Recent Widespread Tree Growth Decline Despite Increasing Atmospheric CO2

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Deciduous Tree, Czech Republic. Original Image

An often discussed theory has been that increasing atmospheric levels of CO2 should stimulate higher growth levels in plants.  However, this has not proven true.  Lucas C. R. Silva, Madhur Anand, and Mark D. Leithead (Global Ecological Change Laboratory, School of Environmental Sciences, University of Guelph) have published an article titled „Recent Widespread Tree Growth Decline Despite Increasing Atmospheric CO2.“  The abstract to their paper reads:

The synergetic effects of recent rising atmospheric CO2 and temperature are expected to favor tree growth in boreal and temperate forests. However, recent dendrochronological studies have shown site-specific unprecedented growth enhancements or declines. The question of whether either of these trends is caused by changes in the atmosphere remains unanswered because dendrochronology alone has not been able to clarify the physiological basis of such trends.

Methodology/Principal Findings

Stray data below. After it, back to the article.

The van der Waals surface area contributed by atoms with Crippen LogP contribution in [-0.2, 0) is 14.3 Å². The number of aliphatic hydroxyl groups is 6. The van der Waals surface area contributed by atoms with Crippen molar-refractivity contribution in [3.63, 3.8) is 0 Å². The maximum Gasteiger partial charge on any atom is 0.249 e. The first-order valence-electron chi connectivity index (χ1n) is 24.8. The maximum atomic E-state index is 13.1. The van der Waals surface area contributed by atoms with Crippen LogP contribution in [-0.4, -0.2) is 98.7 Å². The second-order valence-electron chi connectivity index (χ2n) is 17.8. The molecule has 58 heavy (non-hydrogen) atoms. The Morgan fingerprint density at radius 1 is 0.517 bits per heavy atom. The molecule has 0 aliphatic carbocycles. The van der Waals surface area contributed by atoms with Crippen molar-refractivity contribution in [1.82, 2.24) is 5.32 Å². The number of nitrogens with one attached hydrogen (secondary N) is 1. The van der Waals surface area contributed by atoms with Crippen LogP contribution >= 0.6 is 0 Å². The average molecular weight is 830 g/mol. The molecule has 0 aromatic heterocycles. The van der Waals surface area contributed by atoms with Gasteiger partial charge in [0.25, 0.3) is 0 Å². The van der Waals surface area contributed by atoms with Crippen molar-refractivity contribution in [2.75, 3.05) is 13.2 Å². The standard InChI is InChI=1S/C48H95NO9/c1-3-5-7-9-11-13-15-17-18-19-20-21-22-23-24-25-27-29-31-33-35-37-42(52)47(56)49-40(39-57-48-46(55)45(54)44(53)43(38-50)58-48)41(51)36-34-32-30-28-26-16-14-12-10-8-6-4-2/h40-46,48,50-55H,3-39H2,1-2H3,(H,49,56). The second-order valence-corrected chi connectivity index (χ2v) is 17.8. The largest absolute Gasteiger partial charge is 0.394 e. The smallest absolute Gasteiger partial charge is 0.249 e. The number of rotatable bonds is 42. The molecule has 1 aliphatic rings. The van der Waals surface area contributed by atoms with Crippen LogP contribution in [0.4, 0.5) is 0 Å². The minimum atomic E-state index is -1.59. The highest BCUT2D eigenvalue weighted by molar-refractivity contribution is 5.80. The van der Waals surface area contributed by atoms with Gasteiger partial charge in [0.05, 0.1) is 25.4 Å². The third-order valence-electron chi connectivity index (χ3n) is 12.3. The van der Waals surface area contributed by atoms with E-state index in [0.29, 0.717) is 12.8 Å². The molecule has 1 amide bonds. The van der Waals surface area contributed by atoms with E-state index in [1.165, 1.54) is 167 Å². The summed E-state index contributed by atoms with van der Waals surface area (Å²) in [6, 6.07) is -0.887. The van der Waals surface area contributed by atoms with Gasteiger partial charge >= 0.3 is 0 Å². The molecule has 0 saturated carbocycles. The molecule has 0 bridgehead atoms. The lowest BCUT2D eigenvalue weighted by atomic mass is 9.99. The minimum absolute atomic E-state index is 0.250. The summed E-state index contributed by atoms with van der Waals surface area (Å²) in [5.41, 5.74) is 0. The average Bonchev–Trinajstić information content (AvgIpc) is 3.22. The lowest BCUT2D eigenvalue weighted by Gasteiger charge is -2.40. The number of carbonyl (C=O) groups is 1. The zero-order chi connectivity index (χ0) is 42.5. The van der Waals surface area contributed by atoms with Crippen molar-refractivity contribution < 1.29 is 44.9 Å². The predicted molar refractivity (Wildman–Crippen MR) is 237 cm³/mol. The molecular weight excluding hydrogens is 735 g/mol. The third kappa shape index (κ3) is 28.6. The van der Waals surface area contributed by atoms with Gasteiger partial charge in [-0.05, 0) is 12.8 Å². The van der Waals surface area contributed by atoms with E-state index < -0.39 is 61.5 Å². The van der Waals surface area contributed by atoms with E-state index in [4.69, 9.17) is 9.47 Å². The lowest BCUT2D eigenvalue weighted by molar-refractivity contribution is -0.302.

Here we combined standard dendrochronological methods with carbon isotopic analysis to investigate whether atmospheric changes enhanced water use efficiency (WUE) and growth of two deciduous and two coniferous tree species along a 9° latitudinal gradient across temperate and boreal forests in Ontario, Canada. Our results show that although trees have had around 53% increases in WUE over the past century, growth decline (measured as a decrease in basal area increment – BAI) has been the prevalent response in recent decades irrespective of species identity and latitude. Since the 1950s, tree BAI was predominantly negatively correlated with warmer climates and/or positively correlated with precipitation, suggesting warming induced water stress. However, where growth declines were not explained by climate, WUE and BAI were linearly and positively correlated, showing that declines are not always attributable to warming induced stress and additional stressors may exist.

Conclusions

Our results show an unexpected widespread tree growth decline in temperate and boreal forests due to warming induced stress but are also suggestive of additional stressors. Rising atmospheric CO2 levels during the past century resulted in consistent increases in water use efficiency, but this did not prevent growth decline. These findings challenge current predictions of increasing terrestrial carbon stocks under climate change scenarios.

Read the full article in PDF by clicking here.

Citation: Silva LCR, Anand M, Leithead MD (2010) Recent Widespread Tree Growth Decline Despite Increasing Atmospheric CO2. PLoS ONE 5(7): e11543. doi:10.1371/journal.pone.0011543

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